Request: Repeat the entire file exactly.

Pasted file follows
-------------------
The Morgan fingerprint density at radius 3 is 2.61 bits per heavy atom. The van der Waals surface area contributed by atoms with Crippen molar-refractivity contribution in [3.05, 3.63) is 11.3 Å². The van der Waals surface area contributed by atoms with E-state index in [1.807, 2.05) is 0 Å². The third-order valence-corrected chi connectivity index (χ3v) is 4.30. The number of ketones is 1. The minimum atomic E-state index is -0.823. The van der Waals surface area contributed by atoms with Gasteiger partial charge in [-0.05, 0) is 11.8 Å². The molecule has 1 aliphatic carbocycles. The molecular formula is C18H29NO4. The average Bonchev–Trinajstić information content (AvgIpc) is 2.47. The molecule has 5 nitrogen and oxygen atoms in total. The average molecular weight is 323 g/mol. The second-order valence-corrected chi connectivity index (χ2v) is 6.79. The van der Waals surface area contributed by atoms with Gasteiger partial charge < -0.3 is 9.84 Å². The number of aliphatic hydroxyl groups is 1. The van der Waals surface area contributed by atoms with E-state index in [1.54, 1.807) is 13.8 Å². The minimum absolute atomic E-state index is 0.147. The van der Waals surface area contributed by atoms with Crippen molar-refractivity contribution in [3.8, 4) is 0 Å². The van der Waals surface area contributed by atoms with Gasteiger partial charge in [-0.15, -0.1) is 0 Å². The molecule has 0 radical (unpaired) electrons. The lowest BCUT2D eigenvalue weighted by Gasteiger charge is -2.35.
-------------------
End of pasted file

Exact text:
The Morgan fingerprint density at radius 3 is 2.61 bits per heavy atom. The van der Waals surface area contributed by atoms with Crippen molar-refractivity contribution in [3.05, 3.63) is 11.3 Å². The van der Waals surface area contributed by atoms with E-state index in [1.807, 2.05) is 0 Å². The third-order valence-corrected chi connectivity index (χ3v) is 4.30. The number of ketones is 1. The minimum atomic E-state index is -0.823. The van der Waals surface area contributed by atoms with Gasteiger partial charge in [-0.05, 0) is 11.8 Å². The molecule has 1 aliphatic carbocycles. The molecular formula is C18H29NO4. The average Bonchev–Trinajstić information content (AvgIpc) is 2.47. The molecule has 5 nitrogen and oxygen atoms in total. The average molecular weight is 323 g/mol. The second-order valence-corrected chi connectivity index (χ2v) is 6.79. The van der Waals surface area contributed by atoms with Gasteiger partial charge < -0.3 is 9.84 Å². The number of aliphatic hydroxyl groups is 1. The van der Waals surface area contributed by atoms with E-state index in [1.54, 1.807) is 13.8 Å². The minimum absolute atomic E-state index is 0.147. The van der Waals surface area contributed by atoms with Crippen molar-refractivity contribution in [3.8, 4) is 0 Å². The van der Waals surface area contributed by atoms with Gasteiger partial charge in [-0.15, -0.1) is 0 Å². The molecule has 0 radical (unpaired) electrons. The lowest BCUT2D eigenvalue weighted by Gasteiger charge is -2.35.